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Expectation values and commutation relations

  1. Mar 25, 2017 #1
    1. The problem statement, all variables and given/known data
    I am trying to calculate the expectation value of ##\hat{P}^3## for the harmonic oscillator in energy eigenstate ##|n\rangle##

    2. Relevant equations


    3. The attempt at a solution

    ##\hat{P}^3 = (i \sqrt{\frac{\hbar \omega m}{2}} (\hat{a}^\dagger - \hat{a}))^3 = -i(\frac{\hbar \omega m}{2})^{\frac{3}{2}}(\hat{a}^\dagger \hat{a}^\dagger \hat{a}^\dagger + \hat{a} \hat{a}\hat{a}^\dagger - \hat{a} \hat{a}^\dagger \hat{a}^\dagger - \hat{a}^\dagger \hat{a} \hat{a}^\dagger - \hat{a}^\dagger \hat{a}^\dagger \hat{a} - \hat{a} \hat{a} \hat{a} + \hat{a} \hat{a}^\dagger \hat{a} + \hat{a}^\dagger \hat{a} \hat{a})##

    I have used the trick of adding a zero such that ##\hat{a} \hat{a} \hat{a}^\dagger = \hat{a} \hat{a} \hat{a}^\dagger - \hat{a} \hat{a}^\dagger \hat{a} + \hat{a} \hat{a}^\dagger \hat{a} = \hat{a} [\hat{a}, \hat{a}^\dagger] + \hat{a} \hat{a}^\dagger \hat{a} = \hat{a} + \hat{a} \hat{a}^\dagger \hat{a}## on the terms ##\hat a \hat a \hat{a}^\dagger, \hat a \hat{a}^\dagger \hat{a}^\dagger, \hat{a}^\dagger \hat{a}^\dagger \hat a, \hat{a}^\dagger \hat a \hat a## and ended up with the expression (dropping the prefactors)

    ##\hat P^3 \propto (\hat{a}^\dagger \hat{a}^\dagger \hat{a}^\dagger + 3 \hat a \hat{a}^\dagger \hat a - 3 \hat{a}^\dagger \hat a \hat{a}^\dagger + \hat a \hat a \hat a)##

    which I don't think can be simplified further using the trick above. Are there any tricks I can use to tackle the central and outside terms?

    Although it looks like the expectation value of all that will be zero due to the orthonormality of states...
     
  2. jcsd
  3. Mar 25, 2017 #2

    kuruman

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    Don't look for tricks. Start with the expanded 8-term expression you have and throw out the operators that you know give zero expectation values. Remember that these are also known as ladder operators. What is the result when they operate on | n >?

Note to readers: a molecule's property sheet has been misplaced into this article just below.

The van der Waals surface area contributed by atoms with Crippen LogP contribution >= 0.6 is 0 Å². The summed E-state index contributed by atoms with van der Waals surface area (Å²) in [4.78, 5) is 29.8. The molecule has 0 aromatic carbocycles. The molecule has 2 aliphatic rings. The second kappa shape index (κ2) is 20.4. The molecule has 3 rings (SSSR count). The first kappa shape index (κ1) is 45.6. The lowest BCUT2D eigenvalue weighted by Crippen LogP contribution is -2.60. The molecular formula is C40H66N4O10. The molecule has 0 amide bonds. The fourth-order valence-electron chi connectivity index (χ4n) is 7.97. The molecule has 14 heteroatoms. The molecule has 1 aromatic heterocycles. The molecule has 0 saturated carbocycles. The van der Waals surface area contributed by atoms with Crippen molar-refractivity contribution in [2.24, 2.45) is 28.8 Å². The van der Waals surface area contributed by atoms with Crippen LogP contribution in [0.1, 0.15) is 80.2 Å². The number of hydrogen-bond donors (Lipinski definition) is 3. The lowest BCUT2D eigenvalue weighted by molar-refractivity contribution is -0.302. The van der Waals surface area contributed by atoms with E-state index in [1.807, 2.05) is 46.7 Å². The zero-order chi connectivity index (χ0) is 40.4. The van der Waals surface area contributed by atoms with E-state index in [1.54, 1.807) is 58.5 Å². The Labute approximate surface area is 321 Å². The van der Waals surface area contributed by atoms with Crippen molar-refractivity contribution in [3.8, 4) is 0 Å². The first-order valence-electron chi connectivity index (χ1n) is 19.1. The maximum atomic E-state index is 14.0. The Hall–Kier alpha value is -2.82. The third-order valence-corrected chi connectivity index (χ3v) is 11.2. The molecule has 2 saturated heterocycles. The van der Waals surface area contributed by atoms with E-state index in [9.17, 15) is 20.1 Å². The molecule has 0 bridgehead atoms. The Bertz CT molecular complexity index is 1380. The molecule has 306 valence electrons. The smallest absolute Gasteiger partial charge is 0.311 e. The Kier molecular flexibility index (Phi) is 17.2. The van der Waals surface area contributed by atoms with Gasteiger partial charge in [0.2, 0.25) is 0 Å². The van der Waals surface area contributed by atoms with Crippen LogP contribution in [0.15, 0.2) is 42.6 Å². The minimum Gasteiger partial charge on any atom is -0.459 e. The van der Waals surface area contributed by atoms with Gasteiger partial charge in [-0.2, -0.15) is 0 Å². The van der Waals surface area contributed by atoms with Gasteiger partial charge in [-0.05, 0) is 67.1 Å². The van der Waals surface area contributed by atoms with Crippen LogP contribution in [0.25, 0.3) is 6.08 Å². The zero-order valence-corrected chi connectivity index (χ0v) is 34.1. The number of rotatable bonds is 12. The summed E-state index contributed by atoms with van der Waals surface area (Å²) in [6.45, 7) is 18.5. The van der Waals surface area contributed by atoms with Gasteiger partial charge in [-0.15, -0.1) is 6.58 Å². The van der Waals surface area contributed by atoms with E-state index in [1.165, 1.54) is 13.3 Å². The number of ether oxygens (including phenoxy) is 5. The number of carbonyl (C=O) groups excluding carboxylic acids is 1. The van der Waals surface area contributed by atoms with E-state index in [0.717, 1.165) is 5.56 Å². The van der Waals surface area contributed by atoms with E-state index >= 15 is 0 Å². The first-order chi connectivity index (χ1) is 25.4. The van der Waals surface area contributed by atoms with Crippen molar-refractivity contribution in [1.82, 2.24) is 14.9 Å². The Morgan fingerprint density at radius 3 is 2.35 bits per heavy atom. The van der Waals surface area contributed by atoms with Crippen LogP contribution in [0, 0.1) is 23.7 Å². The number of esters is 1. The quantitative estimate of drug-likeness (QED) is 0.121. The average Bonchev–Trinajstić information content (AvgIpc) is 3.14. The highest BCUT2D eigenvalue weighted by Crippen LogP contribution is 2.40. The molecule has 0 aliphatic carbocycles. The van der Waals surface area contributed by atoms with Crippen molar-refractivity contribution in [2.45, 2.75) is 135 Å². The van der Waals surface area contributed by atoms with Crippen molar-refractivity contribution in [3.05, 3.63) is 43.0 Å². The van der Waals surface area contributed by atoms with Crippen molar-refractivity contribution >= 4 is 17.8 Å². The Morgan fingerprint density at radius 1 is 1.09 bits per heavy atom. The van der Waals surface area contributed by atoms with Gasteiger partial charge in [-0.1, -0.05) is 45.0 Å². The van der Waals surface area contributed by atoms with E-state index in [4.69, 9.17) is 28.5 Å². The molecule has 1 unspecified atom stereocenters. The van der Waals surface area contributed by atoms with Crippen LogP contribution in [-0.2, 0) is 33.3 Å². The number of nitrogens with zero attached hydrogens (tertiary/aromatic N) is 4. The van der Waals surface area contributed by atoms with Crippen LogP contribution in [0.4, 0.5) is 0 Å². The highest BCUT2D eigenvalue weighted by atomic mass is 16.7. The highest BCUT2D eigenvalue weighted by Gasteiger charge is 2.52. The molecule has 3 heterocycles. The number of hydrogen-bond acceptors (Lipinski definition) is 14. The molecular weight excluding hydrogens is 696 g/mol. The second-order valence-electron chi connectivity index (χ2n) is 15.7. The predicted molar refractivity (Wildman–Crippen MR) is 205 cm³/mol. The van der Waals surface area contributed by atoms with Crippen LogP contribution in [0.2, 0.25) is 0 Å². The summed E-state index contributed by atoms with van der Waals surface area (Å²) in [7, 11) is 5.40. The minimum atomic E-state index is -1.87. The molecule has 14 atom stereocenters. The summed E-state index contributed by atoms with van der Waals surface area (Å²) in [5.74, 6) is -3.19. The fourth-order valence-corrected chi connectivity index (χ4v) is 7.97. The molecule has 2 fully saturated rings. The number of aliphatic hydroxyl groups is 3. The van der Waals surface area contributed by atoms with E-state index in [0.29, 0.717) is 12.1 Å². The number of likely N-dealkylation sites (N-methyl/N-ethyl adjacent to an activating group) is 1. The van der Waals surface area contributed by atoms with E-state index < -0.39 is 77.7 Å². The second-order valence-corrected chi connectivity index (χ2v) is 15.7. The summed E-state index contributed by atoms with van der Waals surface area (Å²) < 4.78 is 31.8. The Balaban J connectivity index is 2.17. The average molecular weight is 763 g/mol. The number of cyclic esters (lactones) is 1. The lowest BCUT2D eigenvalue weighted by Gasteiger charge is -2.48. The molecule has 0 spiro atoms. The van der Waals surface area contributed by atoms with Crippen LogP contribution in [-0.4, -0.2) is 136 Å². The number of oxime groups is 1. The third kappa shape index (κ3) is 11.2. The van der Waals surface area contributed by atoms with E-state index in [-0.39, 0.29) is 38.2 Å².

Last edited: Mar 25, 2017
  4. Mar 25, 2017 #3
    ##\hat a |n\rangle = \sqrt{n} |n-1\rangle##

    ##\hat a \hat a |n\rangle = \sqrt{n} \hat a |n-1\rangle = \sqrt{n} \sqrt{n-1} |n-2\rangle##

    ##\hat a \hat a \hat a |n\rangle = \sqrt{n} \sqrt{n-1} \sqrt{n-2} |n-3\rangle##

    ##\langle n| \hat a \hat a \hat a |n\rangle = \sqrt{n} \sqrt{n-1} \sqrt{n-2} \langle n|n-3\rangle = 0## due to the orthonormality of states.

    I think all of the others go to zero as well, since all the combinations involve uneven numbers of the creation and annihilation operators, which leads to the scalar product of a state with a different state, all of which are orthonormal.
     
  5. Mar 25, 2017 #4

    kuruman

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    You got it. :smile:
     
  6. Mar 25, 2017 #5
    awesome, thanks for your help.

    I'm still getting to grips with Dirac notation, but it's benefits are immediately obvious.
     
  7. Mar 25, 2017 #6

    kuruman

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    Yesss. It allows you to integrate without actually doing any integrals (in some cases).
     
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